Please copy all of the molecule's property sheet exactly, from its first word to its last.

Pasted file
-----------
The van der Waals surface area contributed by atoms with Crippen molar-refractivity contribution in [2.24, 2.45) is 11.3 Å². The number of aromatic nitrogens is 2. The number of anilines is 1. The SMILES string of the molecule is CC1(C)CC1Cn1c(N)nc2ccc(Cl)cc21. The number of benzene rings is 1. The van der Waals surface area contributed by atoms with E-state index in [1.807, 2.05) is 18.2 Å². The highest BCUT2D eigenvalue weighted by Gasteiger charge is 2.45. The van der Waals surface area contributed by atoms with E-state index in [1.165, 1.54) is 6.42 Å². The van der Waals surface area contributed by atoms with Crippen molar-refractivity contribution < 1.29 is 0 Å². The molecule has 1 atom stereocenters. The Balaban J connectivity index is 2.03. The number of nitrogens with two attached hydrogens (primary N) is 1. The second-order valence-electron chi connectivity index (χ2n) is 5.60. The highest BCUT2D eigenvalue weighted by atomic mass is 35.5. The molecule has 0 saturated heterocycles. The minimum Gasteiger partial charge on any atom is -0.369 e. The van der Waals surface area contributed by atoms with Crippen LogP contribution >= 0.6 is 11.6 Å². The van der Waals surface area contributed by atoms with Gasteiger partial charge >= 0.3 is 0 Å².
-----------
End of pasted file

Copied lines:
The van der Waals surface area contributed by atoms with Crippen molar-refractivity contribution in [2.24, 2.45) is 11.3 Å². The number of aromatic nitrogens is 2. The number of anilines is 1. The SMILES string of the molecule is CC1(C)CC1Cn1c(N)nc2ccc(Cl)cc21. The number of benzene rings is 1. The van der Waals surface area contributed by atoms with E-state index in [1.807, 2.05) is 18.2 Å². The highest BCUT2D eigenvalue weighted by Gasteiger charge is 2.45. The van der Waals surface area contributed by atoms with E-state index in [1.165, 1.54) is 6.42 Å². The van der Waals surface area contributed by atoms with Crippen molar-refractivity contribution < 1.29 is 0 Å². The molecule has 1 atom stereocenters. The Balaban J connectivity index is 2.03. The number of nitrogens with two attached hydrogens (primary N) is 1. The second-order valence-electron chi connectivity index (χ2n) is 5.60. The highest BCUT2D eigenvalue weighted by atomic mass is 35.5. The molecule has 0 saturated heterocycles. The minimum Gasteiger partial charge on any atom is -0.369 e. The van der Waals surface area contributed by atoms with Crippen LogP contribution >= 0.6 is 11.6 Å². The van der Waals surface area contributed by atoms with Gasteiger partial charge >= 0.3 is 0 Å².